Factors important in predicting staff burnout in learning disability services identified


We have posted before about the factors which may impact on staff burnout in services supporting people with learning disabilities. Some of the studies we identified have suggested that personal and organisational supports increasing a sense of personal achievement  for staff can provide a buffer against emotional exhaustion and that interventions related to improving mindfulness might increase support staff resilience,

A review also suggested organisational climates with a better ‘person–environment’ fit could promote greater job satisfaction and reduced burnout.

This Australian study looked at the factors contributing to burnout, to try to come to a view about which factors contributed the most to the prediction of the three facets of burnout –

  • feeling exhausted and overextended by one’s work (emotional exhaustion)
  • detached and callous responses towards work (depersonalisation)
  • lack of achievement and productivity within role (personal accomplishment)

The researchers analysed four categories linked to theories of burnout development (individual, interpersonal, organisational and demographic).

They worked with 108 support workers, who were asked to complete a questionnaire with standardised measures of burnout and job stressors related to work supporting people with disabilities.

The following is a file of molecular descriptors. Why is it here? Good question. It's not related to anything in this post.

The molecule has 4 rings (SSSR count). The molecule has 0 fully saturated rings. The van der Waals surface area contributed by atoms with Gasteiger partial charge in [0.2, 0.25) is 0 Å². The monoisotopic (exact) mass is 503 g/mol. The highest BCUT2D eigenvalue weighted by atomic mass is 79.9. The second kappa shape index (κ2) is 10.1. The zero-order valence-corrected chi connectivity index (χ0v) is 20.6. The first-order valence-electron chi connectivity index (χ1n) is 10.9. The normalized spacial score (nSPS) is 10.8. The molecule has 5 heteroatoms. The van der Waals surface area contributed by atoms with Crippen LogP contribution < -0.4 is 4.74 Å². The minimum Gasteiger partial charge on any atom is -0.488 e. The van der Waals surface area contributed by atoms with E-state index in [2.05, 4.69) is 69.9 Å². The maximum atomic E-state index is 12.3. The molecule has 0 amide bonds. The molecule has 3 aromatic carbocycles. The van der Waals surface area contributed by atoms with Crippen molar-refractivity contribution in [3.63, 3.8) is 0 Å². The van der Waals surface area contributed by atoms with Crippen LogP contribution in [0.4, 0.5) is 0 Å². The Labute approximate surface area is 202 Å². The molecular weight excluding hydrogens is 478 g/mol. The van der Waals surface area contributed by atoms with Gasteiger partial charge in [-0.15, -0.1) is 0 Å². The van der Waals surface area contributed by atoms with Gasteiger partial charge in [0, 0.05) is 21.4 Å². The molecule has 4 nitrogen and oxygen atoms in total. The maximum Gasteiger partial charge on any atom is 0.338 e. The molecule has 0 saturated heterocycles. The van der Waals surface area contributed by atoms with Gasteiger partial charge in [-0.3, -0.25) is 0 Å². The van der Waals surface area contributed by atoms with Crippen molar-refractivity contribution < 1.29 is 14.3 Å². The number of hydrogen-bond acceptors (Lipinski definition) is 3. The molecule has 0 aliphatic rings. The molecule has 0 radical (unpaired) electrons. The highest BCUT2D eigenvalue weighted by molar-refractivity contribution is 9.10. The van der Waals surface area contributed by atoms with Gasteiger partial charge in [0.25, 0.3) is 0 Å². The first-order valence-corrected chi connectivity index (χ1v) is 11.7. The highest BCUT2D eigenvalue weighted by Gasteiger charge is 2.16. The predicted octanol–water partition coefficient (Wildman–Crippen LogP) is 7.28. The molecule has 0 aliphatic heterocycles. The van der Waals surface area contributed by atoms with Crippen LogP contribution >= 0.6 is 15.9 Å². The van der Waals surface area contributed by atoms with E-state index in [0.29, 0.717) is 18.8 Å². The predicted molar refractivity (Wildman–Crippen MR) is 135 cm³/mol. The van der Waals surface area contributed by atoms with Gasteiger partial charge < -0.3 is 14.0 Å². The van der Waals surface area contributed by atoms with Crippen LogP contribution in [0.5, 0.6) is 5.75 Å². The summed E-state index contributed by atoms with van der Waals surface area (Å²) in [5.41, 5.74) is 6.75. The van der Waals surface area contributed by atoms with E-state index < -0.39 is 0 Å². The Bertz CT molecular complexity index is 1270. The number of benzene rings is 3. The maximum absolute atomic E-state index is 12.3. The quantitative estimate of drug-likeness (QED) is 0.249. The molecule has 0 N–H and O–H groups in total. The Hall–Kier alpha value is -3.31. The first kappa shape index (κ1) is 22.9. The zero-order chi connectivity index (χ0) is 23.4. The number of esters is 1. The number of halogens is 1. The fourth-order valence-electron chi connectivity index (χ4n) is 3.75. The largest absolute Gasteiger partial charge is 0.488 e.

What they found was that there was a high importance of a range of factors in predicting one or more of the facets of burnout. For each of the categories, they identified the key factors as follows:


  • challenging behaviour


  • workload
  • supervisor support
  • work-home conflict
  • job feedback


  • role ambiguity
  • low job status
  • role conflict


  • gender
  • work hours

They conclude that their findings point to ways in which organisations supporting people with learning disabilities could remodel their staff-related organisational practices to prevent development of burnout in their support workers, for example, increasing supervision and support practices.

Investigating the importance of various individual, interpersonal, organisational and demographic variables when predicting job burnout in disability support workers, Vassos M & Nankervis, K in Research in Developmental Disabilities, 33, 6, 1780–1791


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John Northfield

After qualifying as a social worker, John worked in community learning disability teams before getting involved in a number of long-stay hospital closure programmes, working to develop individual plans for people moving into their own homes. He worked for BILD, helping to develop the Quality Network and was editorial lead for the NHS electronic library learning disabilities specialist collection. This led him to found the Learning Disabilities Elf site with Andre Tomlin as a way of making the evidence accessible to practitioners in health and social care. Most recently he has worked as part of Mencap's national quality team and also been involved in a number of national website developments, including the General Medical Council's learning disabilities site.

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